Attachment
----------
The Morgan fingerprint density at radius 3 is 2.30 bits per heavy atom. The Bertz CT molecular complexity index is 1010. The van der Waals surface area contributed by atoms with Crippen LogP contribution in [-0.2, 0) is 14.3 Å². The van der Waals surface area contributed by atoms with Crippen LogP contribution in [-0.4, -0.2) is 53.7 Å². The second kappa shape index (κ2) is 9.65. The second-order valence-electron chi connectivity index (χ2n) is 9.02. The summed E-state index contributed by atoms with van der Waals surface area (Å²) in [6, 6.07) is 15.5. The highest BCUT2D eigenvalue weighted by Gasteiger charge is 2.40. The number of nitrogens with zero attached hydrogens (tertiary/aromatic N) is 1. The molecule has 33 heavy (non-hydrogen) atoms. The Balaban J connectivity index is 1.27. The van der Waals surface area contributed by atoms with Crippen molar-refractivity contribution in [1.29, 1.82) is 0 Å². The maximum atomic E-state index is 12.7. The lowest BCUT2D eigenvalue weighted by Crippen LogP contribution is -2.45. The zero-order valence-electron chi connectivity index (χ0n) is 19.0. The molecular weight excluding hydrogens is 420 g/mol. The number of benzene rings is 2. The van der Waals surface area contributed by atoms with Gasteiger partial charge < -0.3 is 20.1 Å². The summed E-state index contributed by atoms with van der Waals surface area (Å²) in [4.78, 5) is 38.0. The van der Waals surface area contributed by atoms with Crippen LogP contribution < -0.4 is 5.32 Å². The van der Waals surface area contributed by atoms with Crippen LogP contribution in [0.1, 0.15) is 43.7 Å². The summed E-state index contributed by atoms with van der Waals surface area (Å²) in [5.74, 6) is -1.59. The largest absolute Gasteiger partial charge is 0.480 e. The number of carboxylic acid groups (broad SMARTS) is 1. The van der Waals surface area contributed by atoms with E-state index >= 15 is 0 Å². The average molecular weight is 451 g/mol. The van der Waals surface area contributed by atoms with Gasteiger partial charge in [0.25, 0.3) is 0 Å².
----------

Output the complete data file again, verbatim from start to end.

The Morgan fingerprint density at radius 3 is 2.30 bits per heavy atom. The Bertz CT molecular complexity index is 1010. The van der Waals surface area contributed by atoms with Crippen LogP contribution in [-0.2, 0) is 14.3 Å². The van der Waals surface area contributed by atoms with Crippen LogP contribution in [-0.4, -0.2) is 53.7 Å². The second kappa shape index (κ2) is 9.65. The second-order valence-electron chi connectivity index (χ2n) is 9.02. The summed E-state index contributed by atoms with van der Waals surface area (Å²) in [6, 6.07) is 15.5. The highest BCUT2D eigenvalue weighted by Gasteiger charge is 2.40. The number of nitrogens with zero attached hydrogens (tertiary/aromatic N) is 1. The molecule has 33 heavy (non-hydrogen) atoms. The Balaban J connectivity index is 1.27. The van der Waals surface area contributed by atoms with Crippen molar-refractivity contribution in [1.29, 1.82) is 0 Å². The maximum atomic E-state index is 12.7. The lowest BCUT2D eigenvalue weighted by Crippen LogP contribution is -2.45. The zero-order valence-electron chi connectivity index (χ0n) is 19.0. The molecular weight excluding hydrogens is 420 g/mol. The number of benzene rings is 2. The van der Waals surface area contributed by atoms with Gasteiger partial charge < -0.3 is 20.1 Å². The summed E-state index contributed by atoms with van der Waals surface area (Å²) in [4.78, 5) is 38.0. The van der Waals surface area contributed by atoms with Crippen LogP contribution < -0.4 is 5.32 Å². The van der Waals surface area contributed by atoms with Crippen LogP contribution in [0.1, 0.15) is 43.7 Å². The summed E-state index contributed by atoms with van der Waals surface area (Å²) in [5.74, 6) is -1.59. The largest absolute Gasteiger partial charge is 0.480 e. The number of carboxylic acid groups (broad SMARTS) is 1. The van der Waals surface area contributed by atoms with E-state index >= 15 is 0 Å². The average molecular weight is 451 g/mol. The van der Waals surface area contributed by atoms with Gasteiger partial charge in [0.25, 0.3) is 0 Å².